“So it’s not saying you can’t have amplified music after 10,” McGrew said. “To me, bottom line is, if you don’t exceed 65 decibel level, then I don’t care how you play your music. I don’t care how many speakers you have plugged in. As long as you keep it to 65 and it’s not become a nuisance to the neighborhood. And even though there’s been a tremendous amount of people here representing the residents, and it doesn’t matter if we get one complaint, or 50 complaints. We still have to take into consideration that we are looking at the whole picture.”
So rather than decide to rewrite the city’s noise ordinance outright, the city commission delegated Commissioner Steve Settle to mediate a public town hall meeting (at the commission chambers) between restaurant owners and residents in order to explore the issue and possibly find a new middle ground.
Hurricane Patty’s owners had implored commissioners to let common sense and everyday compromise have a chance: we want to do the right thing, however they’re not giving us a chance to find out what the community wants.” Darcy Stanford said. “In my opinion nothing should be changed right now because it’s too soon.” Stanford conceded that in St. Augustine, the decibel level limit is lower, by five units, than it is in Flagler Beach.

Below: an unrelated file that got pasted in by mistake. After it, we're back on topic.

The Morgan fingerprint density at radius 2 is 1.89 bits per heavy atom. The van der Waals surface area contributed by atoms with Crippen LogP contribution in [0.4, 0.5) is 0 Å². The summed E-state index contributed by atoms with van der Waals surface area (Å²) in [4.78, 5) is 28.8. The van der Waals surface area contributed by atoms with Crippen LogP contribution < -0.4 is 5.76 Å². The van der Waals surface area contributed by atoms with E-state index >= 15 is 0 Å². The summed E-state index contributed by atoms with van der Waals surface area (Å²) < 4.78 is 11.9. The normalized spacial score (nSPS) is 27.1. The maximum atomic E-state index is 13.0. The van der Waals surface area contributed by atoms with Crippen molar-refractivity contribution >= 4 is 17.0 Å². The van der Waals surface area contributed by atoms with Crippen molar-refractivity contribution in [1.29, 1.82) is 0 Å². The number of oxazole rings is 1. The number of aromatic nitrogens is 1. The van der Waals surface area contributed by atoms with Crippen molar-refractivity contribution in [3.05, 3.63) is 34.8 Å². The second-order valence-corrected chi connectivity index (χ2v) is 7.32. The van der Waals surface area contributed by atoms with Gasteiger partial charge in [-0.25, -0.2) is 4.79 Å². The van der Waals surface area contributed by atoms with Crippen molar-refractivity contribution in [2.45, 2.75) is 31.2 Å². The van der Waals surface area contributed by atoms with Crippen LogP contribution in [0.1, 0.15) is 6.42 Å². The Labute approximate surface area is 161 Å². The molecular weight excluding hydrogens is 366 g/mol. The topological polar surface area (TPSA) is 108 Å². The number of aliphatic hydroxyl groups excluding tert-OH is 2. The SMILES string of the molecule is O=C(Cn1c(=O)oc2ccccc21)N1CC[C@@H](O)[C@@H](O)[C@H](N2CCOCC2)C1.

Rob Plimpton, one of the speakers, described meeting Stanford while she was using a decibel meter outside the restaurant and being “very diligent” about keeping within the limits. “It’s a nice place, it seems like they’re trying to do a good job, keeping by the laws of Flagler Beach. I have a lot of friends that are musicians, they play there. I’ve never noticed loud music that was over loud.” Victor Rugg, a resident of Lambert Avenue who said his family has been coming to Flagler Beach since 1957, said the restaurant had promised not to have amplified music when it originally applied for its permit, though it does have amplified music now. “We want them to stay, I don’t want them to go, but I want this issue to be finally put to bed. If we have to lower the decibels, let’s lower the decibels.” He conceded, however, that it’s happened only twice—the loud noise. “Most of the time they’re quiet. Great. Why can’t they be quiet all of the time?”
It’s not just Hurricane Patty’s: David Hogan told the commission that since he moved to a place near the Beachhouse Beanery, he’s been kept up by the noise at Finn’s, but he’s never complained. “I just don’t see where it does any good to cry to people,” he said.
Hurricane Patty’s itself was relatively quiet Thursday evening, with many of its patrons at the commission meeting. Steve Dobson, a home inspector from Palm Coast, was there, as he is on occasion because of the place’s unique amenities: “This is the only place in Flagler County on the Intracoastal that has public access,” Dobson said, “and that’s what draws my wife and I here. We’re water people. We’re boat people. That’s another thing: This is one of the only places you can boat up to.”